Mindfulness can be beneficial at any time and in anyone’s life. This is especially true for trauma survivors struggling to overcome addiction.

As you try to overcome addiction and deal with your past trauma, it can feel overwhelming and impossible. Mindfulness can give you hope and help strengthen your prefrontal cortex (the part of your brain that responds to logic) in dealing with the limbic system (the part of your brain that responds to pleasure).

See Mindfulness as the ability to focus on empowering thoughts and feelings while choosing to coexist with nonproductive thoughts and feelings. Mindfulness allows you the power to choose what you focus on and how you react to everyday situations.

But how can you use Mindfulness to overcome addiction?

When you have an urge to use or engage in addictive behaviors, the limbic system tells you to go and have it and hurry! Your prefrontal cortex, however, will tell you that it isn’t going to help and that you’ll actually feel worse after you give in. You want to strengthen your prefrontal cortex so that it can manage your limbic system. That’s where Mindfulness comes in.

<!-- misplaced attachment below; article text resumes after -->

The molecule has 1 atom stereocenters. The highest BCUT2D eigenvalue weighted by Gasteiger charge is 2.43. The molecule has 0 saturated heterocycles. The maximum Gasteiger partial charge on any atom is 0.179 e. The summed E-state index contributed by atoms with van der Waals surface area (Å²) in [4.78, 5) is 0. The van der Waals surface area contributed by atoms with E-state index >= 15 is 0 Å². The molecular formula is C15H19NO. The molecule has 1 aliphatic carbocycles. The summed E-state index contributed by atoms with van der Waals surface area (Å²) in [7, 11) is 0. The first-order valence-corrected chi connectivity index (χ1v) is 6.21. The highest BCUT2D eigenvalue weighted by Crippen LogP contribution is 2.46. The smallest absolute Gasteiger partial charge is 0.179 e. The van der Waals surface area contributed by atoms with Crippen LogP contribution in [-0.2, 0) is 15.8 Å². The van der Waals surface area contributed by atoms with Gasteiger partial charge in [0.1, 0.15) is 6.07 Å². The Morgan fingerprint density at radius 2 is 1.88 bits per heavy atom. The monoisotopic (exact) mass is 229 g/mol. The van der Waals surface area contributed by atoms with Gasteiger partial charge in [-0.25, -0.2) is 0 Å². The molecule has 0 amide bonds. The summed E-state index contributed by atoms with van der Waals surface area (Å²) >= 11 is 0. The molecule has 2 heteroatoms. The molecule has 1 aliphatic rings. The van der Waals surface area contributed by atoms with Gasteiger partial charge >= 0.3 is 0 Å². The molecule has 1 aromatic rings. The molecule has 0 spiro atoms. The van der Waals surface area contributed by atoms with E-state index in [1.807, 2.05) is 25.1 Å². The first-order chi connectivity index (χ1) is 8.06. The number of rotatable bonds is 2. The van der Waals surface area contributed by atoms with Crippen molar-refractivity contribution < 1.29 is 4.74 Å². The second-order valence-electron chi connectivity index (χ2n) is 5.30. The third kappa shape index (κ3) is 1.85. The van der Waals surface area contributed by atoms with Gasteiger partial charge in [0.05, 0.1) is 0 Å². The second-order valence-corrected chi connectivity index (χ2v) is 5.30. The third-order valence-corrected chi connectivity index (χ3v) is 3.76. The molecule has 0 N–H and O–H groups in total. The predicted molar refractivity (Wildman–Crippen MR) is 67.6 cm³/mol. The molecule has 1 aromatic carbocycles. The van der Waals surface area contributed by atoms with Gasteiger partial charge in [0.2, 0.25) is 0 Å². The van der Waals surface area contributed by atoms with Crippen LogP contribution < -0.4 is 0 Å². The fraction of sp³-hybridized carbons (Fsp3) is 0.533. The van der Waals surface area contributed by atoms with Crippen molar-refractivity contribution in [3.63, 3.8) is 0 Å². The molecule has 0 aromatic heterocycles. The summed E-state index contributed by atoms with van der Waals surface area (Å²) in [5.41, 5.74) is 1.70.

If you practice Mindfulness regularly then you’ll be able to make a conscious choice to NOT give in to the limbic system. Finding things that ground you like yoga, meditation, or vividly imagining yourself making the right choice will allow you to strengthen your prefrontal cortex.

So when you are in a situation that may trigger your addiction, step back from it and CHOOSE.

You can say to yourself, “I am feeling upset, and I think that eating will help me feel better. It may for a moment, but then I will just feel worse. I choose to focus, instead, on the positive things I can learn from this experience.” Take a moment and practice Mindfulness each day so you can rely on those grounding thoughts and feelings every time you feel your will slipping.

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